Six University of Washington professors are to receive a Presidential Early Career Award for Scientists and Engineers, according to an announcement July 2 from the White House. The award, also known as the PECASE, is the highest honor given by the U.S. government to early-career scientists and engineers "who show exceptional promise for leadership in science and technology.”
Steve Brunton , an associate professor of mechanical engineering and a data science fellow with the eScience Institute, was nominated by the Army Research Office in the Army Research Laboratory.
Brunton is a mechanical engineer whose research focuses on data-driven modeling and control of complex systems, such as studying how turbulent fluids behave. Brunton was nominated for his work on using machine learning to develop efficient models that accurately describe the complexities of fluid mechanics. These models will then be used in part for designing better aircraft and more efficient energy systems.
Jiun-Haw Chu , an assistant professor of physics and faculty member with the Clean Energy Institute, was nominated by the Air Force Office of Scientific Research.
Chu was nominated for his research on high-temperature superconductivity and materials with unique properties emerging from the laws of quantum mechanics, the probability-based rules that govern the behavior of matter at the subatomic level. These materials could revolutionize telecommunications and other fields. Chu uses strain tuning, a method he developed, to deform the 3D crystalline structure of materials and probe them for exotic combinations of quantum-level properties for applications in the laboratory, industry and beyond.
Sara Lindström , an assistant professor of epidemiology and faculty member at the Fred Hutchinson Cancer Research Center, was nominated by the U.S. Department of Health & Human Services.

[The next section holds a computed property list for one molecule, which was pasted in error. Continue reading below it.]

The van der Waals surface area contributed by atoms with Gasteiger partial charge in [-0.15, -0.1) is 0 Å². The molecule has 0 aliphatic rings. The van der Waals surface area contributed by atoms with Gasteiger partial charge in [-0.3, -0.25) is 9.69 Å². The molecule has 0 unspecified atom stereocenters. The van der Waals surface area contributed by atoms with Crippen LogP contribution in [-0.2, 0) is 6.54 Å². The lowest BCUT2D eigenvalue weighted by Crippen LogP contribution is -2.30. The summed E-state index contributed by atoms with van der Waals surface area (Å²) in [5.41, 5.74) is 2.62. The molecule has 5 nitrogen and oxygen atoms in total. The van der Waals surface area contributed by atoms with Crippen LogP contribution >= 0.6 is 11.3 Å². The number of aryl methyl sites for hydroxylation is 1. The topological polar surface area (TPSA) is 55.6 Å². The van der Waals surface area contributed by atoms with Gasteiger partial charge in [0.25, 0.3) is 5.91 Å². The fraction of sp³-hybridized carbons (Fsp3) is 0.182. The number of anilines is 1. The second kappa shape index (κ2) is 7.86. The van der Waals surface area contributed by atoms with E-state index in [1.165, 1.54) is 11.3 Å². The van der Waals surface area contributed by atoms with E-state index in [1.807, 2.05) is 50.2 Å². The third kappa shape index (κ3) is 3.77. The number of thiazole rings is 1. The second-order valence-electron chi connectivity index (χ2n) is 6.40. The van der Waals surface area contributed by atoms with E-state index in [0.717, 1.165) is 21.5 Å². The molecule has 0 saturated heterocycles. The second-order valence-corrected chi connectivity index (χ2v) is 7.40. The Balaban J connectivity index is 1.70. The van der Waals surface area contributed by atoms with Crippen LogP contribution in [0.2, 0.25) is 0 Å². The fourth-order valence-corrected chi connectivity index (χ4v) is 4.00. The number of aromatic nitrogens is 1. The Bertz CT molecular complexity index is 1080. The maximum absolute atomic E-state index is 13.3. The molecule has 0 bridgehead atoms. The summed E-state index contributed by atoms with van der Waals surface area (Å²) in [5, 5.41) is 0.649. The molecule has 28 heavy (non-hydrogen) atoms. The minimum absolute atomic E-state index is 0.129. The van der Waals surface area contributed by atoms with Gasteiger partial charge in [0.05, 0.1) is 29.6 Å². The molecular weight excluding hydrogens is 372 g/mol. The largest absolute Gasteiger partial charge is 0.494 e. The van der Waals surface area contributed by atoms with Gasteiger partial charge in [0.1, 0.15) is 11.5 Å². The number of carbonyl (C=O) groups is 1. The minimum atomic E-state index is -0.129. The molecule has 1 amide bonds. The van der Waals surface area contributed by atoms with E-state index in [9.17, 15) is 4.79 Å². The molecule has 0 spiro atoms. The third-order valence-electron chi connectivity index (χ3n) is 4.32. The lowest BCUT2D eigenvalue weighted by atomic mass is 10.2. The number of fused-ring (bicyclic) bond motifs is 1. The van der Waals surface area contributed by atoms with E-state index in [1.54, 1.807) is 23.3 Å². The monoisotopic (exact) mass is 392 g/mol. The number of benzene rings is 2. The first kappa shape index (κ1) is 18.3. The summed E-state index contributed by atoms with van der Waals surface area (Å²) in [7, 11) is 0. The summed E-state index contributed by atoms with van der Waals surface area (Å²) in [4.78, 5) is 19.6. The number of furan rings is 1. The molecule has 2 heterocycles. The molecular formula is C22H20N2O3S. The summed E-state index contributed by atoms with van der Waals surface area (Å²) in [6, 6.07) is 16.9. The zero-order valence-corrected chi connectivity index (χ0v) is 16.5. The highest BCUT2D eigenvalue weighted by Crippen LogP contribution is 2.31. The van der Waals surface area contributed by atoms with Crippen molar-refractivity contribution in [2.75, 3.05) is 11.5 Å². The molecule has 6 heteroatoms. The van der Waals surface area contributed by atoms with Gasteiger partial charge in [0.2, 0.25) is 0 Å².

Lindström is a genetic epidemiologist with an interest in understanding how genetics contributes to common complex diseases, such as cancer. She was nominated for her work investigating the shared genetic origin of different types of cancer, using genetic data on more than 500,000 individuals. Her research will inform future study designs and help identify global biological mechanisms that underlie cancer development and progression.
Elizabeth Nance , an assistant professor of chemical engineering and faculty member with the Center on Human Development & Disability and the Molecular & Engineering Sciences Institute, was nominated by the U.S. Department of Health & Human Services.
Nance’s research focuses on developing nanotechnology-based therapeutics to treat diseases and injuries to the brain. Using a combination of tissue imaging techniques, nanotechnology approaches and data science tools, she models the conditions present in different brain microenvironments - information needed to streamline the development of more effective and more precise nanoscale therapeutics to repair and protect the core of our central nervous system.
Laura Prugh , an associate professor of environmental and forest sciences, was nominated by the National Science Foundation.
Prugh is a wildlife ecologist whose research explores interactions among species and the response of wildlife communities to global change. Prugh was nominated for her work that looks at the effects large carnivores have on smaller carnivores, particularly as animal distributions change rapidly worldwide. As part of this project, Prugh is studying the impacts gray wolves have on coyotes and bobcats as wolves naturally recolonize Washington state.
Alvin Cheung , currently an assistant professor of computer science and engineering, also received a PECASE. Cheung, who was nominated by the U.S. Department of Energy, will join the faculty at the University of California, Berkeley later this summer.
In addition, Kevin Schneider , a chief engineer at the Pacific Northwest National Laboratory , received a PECASE. Schneider, who is also a UW affiliate associate professor of electrical and computer engineering, was nominated by the U.S. Department of Energy.
The PECASE was established in 1996 to recognize the contributions that scientists and engineers have made to STEM fields, as well as education, leadership and public outreach. Participating federal departments and agencies nominate scientists for consideration. Final awards are coordinated by the Office of Science and Technology Policy within the Executive Office of the President.